• The Infractions Forum is available for public view. Please note that if you have been suspended you will need to open a private/incognito browser window to view it.

[MARVEL FASERIP] Super Heroes of the 30s and 40s

dolfanar

Un-Frozen Caveman RPGer
Validated User
I'm thinking of messing around with 4C/TSR FASERIP Marvel game that would take place in a world that developed exactly like our own up to about 1947/48 or so and then suddenly real Mutants/Superheroes start to show up.

So it's a world where Superman and Batman were actual comic books, but eventually real life superheroes show up.

I'd like it to be a kind of generational game, which would start with a quick mini-game at the start of the phenomenon in the late 40's and work it's way through the decades.

But I'd like to pre-populate the world with a few archetypical super-heroes based on Comic book heroes of the 30's and 40's.

So I need help identifying/fleshing out 5 archetypical Super Powered Hero types, and 5 non-super powered hero types. And I also need some help with Monsters/Villain types appropriate to the early years.

I figure the big ones from that era are probably best covered by mostly DC:

Super Powered:
Superman
Wonder Woman
The Flash
Hawkman
Green Lantern

Regular Joes
Batman

But you also have a bunch of mystics/magician types, The Submariner, The Human Torch, a bunch of detective types (The Spirit, Green Hornet, etc...), some "mysterious detective" types which sort of cross over on Batman (The Shadow, The Phantom), some patriot types (headlined by Captain America).


So if you had to distill the first several years of super heroes to 5-6 Super Heroes and 5-6 Regular Joe Heroes. How would you do it?

Useful Referance:
http://en.wikipedia.org/wiki/List_of_superhero_debuts
 

InkyHat

Mad Ringmaster
Validated User
Here's another useful reference. The Public Domain Superhero Wiki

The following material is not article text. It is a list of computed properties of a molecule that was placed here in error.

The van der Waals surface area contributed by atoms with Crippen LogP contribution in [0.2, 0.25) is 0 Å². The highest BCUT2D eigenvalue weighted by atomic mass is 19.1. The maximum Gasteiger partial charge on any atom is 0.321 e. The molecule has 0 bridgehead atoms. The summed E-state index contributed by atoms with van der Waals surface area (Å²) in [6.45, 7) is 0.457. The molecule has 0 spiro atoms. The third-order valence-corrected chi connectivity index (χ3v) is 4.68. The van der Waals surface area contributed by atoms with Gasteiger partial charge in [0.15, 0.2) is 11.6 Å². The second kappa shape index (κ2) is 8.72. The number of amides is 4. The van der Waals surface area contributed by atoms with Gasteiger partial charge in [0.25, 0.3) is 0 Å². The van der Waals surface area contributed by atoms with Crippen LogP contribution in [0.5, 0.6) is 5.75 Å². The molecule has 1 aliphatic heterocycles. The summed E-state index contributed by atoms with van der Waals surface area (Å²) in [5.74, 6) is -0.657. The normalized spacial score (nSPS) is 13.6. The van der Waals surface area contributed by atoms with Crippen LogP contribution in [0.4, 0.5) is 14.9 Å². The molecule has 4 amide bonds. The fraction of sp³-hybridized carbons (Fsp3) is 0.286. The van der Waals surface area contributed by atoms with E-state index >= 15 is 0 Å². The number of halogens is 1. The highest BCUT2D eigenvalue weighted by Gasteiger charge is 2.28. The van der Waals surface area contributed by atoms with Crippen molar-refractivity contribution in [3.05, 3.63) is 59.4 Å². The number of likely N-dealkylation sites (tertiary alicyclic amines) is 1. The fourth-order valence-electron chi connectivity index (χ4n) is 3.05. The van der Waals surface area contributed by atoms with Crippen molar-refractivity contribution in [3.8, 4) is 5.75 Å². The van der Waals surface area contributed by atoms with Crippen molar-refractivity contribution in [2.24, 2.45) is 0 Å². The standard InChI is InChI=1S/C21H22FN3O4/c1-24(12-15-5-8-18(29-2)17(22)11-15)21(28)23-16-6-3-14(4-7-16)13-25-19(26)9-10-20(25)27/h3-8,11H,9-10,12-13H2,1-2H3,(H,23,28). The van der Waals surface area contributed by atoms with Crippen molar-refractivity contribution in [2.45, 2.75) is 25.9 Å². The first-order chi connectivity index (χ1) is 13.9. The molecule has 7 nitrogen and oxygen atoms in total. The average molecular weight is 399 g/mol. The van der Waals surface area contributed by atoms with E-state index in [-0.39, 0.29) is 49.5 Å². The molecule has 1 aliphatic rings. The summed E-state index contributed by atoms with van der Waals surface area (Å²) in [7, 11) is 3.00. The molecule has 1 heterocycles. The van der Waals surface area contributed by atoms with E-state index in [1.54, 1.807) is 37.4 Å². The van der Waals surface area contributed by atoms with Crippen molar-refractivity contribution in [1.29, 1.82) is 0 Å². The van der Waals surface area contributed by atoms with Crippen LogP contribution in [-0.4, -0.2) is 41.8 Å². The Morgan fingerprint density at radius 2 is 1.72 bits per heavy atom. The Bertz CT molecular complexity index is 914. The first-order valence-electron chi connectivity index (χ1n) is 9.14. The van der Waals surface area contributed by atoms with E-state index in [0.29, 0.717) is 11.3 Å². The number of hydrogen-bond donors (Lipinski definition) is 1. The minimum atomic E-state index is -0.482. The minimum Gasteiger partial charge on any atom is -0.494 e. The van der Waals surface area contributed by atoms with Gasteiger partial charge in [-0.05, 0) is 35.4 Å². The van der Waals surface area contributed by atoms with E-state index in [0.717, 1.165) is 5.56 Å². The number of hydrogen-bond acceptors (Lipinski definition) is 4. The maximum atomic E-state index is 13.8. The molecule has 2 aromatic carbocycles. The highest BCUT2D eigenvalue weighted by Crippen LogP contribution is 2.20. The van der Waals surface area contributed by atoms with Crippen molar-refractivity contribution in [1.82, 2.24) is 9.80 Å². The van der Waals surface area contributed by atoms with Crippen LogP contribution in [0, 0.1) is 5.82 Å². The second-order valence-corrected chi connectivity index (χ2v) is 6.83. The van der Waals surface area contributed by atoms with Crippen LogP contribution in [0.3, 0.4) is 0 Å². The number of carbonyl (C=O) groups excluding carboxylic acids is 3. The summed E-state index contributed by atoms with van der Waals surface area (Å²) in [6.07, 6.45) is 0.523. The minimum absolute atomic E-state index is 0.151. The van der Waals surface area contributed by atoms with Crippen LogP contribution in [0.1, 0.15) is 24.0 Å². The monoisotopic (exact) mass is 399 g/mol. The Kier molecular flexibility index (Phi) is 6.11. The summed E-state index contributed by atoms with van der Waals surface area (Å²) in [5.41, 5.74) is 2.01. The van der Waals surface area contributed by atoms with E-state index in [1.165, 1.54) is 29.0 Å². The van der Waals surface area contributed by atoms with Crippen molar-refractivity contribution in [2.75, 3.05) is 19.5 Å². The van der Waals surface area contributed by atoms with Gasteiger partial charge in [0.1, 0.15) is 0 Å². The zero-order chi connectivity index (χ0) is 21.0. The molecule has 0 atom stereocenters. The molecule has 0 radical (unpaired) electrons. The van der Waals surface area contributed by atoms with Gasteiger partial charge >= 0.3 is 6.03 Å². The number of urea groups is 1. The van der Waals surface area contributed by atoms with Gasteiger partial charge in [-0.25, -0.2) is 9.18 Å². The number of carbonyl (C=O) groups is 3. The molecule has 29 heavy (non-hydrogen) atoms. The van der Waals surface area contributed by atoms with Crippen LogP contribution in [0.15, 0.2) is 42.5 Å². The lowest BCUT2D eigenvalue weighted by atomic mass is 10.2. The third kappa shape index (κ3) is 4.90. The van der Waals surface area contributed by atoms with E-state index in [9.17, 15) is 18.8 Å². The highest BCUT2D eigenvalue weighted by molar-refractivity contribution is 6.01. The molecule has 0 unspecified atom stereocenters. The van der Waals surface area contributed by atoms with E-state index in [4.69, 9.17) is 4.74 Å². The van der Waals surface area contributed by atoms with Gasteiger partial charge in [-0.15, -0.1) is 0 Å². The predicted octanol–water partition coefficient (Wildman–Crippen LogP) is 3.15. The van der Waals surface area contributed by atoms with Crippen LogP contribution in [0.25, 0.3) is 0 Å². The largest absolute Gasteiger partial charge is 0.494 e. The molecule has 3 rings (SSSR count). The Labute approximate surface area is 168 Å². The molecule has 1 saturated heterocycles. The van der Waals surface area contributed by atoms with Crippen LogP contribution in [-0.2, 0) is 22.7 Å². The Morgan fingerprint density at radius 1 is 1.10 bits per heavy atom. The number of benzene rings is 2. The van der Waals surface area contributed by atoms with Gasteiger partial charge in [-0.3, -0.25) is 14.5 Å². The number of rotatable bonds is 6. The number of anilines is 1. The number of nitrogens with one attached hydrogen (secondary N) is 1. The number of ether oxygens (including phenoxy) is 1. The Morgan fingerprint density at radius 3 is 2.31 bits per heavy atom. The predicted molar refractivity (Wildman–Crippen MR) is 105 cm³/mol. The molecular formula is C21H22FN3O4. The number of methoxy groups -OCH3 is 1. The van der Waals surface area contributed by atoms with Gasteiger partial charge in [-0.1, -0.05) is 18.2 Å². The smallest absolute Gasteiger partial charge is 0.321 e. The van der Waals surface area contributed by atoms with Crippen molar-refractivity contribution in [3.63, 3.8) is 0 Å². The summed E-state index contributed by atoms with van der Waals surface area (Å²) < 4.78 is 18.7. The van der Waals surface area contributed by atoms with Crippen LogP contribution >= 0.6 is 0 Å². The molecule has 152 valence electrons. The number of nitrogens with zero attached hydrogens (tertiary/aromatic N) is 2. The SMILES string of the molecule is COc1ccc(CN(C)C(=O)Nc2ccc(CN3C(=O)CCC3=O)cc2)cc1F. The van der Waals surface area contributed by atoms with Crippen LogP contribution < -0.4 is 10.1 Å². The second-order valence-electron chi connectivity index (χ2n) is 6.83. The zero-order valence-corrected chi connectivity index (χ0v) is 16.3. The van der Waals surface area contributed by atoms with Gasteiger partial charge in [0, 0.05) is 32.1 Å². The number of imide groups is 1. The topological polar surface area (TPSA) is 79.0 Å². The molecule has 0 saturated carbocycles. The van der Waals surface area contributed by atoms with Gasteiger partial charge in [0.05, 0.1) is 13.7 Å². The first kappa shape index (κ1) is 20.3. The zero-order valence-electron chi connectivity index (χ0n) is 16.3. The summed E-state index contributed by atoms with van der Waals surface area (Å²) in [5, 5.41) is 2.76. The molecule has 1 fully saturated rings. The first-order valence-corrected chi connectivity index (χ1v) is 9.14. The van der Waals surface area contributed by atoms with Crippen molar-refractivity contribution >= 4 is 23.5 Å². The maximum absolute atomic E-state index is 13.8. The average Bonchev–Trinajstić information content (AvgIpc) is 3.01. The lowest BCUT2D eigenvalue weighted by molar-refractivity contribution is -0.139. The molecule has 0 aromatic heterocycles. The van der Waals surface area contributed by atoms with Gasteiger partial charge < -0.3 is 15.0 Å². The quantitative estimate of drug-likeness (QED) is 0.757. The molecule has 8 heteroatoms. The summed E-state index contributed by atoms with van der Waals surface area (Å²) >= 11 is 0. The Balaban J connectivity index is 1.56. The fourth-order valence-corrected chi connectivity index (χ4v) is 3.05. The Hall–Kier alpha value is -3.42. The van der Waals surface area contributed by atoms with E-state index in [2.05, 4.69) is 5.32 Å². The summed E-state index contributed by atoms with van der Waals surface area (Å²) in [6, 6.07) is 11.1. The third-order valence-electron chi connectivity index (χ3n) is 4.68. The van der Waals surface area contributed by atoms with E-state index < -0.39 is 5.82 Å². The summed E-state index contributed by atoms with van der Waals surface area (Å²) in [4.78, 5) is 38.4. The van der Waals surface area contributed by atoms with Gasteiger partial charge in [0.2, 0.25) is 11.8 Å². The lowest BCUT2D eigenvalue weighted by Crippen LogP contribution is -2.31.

As for unpowered types... It really breaks down to

Flying Ace
Rich Idiot With No Day Job(Batman, Miss Masque, etc)
Pissed Off Cop (Lady in Red, The Ferret)
Inventor!
Jungle Queen
 

dolfanar

Un-Frozen Caveman RPGer
Validated User
Ok, for the Super Powered types this is what I have so far:


Solarman - Your basic Super duper flying strongman type
Kid Mercury - Your basic super speed type
American Eagle - Combines your super patriot, with your winged superhero. Even thinking of giving him a shield.
Captain Torch - Human living flame type of guy.SLightly redundant with Solarman, but I think the two archetypes are differant enough to warrant being split.
Lady Justice - Your female super hero, with super strength and whatnot. Thinking of actually making her blind and going with a Wonderwoman/Daredevil type combo.
Mr. Y the Magician - Essentially a psychic who can mess with peoples minds passing himself off as an actual magician.

For the non-super heroes:

Crimson Hood & Red Sparrow
Your basic Batman and Robin types, though Crimson Hood is amalgam of Green Arrow as well with the Bow & Arrom gimmick.

Still need a few more non-super powered guys, and a whole mess of villains.
 

InkyHat

Mad Ringmaster
Validated User